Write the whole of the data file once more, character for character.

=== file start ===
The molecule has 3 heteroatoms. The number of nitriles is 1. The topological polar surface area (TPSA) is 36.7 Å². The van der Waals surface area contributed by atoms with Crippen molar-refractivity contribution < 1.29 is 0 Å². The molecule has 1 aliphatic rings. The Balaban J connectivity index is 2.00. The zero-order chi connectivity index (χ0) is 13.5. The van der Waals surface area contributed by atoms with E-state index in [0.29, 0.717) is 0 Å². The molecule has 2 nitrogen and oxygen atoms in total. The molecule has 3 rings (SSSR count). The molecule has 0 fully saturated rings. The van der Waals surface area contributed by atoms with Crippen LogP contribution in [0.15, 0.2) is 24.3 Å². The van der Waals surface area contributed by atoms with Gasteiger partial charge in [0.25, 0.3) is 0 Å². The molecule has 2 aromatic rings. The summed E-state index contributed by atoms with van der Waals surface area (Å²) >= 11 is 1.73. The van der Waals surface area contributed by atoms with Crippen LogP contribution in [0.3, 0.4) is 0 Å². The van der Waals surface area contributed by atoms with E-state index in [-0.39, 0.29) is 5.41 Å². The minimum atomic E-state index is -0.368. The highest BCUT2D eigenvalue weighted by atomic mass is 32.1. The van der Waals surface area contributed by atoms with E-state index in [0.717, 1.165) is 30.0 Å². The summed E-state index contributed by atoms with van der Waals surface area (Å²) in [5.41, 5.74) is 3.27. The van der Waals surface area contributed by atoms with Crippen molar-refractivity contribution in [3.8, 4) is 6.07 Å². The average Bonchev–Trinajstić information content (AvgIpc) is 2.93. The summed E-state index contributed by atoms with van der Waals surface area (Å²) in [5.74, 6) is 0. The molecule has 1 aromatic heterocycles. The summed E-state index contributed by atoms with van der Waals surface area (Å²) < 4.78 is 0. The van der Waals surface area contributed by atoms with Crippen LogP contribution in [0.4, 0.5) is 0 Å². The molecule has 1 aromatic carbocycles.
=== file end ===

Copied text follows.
The molecule has 3 heteroatoms. The number of nitriles is 1. The topological polar surface area (TPSA) is 36.7 Å². The van der Waals surface area contributed by atoms with Crippen molar-refractivity contribution < 1.29 is 0 Å². The molecule has 1 aliphatic rings. The Balaban J connectivity index is 2.00. The zero-order chi connectivity index (χ0) is 13.5. The van der Waals surface area contributed by atoms with E-state index in [0.29, 0.717) is 0 Å². The molecule has 2 nitrogen and oxygen atoms in total. The molecule has 3 rings (SSSR count). The molecule has 0 fully saturated rings. The van der Waals surface area contributed by atoms with Crippen LogP contribution in [0.15, 0.2) is 24.3 Å². The van der Waals surface area contributed by atoms with Gasteiger partial charge in [0.25, 0.3) is 0 Å². The molecule has 2 aromatic rings. The summed E-state index contributed by atoms with van der Waals surface area (Å²) >= 11 is 1.73. The van der Waals surface area contributed by atoms with Crippen LogP contribution in [0.3, 0.4) is 0 Å². The van der Waals surface area contributed by atoms with E-state index in [-0.39, 0.29) is 5.41 Å². The minimum atomic E-state index is -0.368. The highest BCUT2D eigenvalue weighted by atomic mass is 32.1. The van der Waals surface area contributed by atoms with E-state index in [0.717, 1.165) is 30.0 Å². The summed E-state index contributed by atoms with van der Waals surface area (Å²) in [5.41, 5.74) is 3.27. The van der Waals surface area contributed by atoms with Crippen molar-refractivity contribution in [3.8, 4) is 6.07 Å². The average Bonchev–Trinajstić information content (AvgIpc) is 2.93. The summed E-state index contributed by atoms with van der Waals surface area (Å²) in [5.74, 6) is 0. The molecule has 1 aromatic heterocycles. The summed E-state index contributed by atoms with van der Waals surface area (Å²) < 4.78 is 0. The van der Waals surface area contributed by atoms with Crippen LogP contribution in [0.4, 0.5) is 0 Å². The molecule has 1 aromatic carbocycles.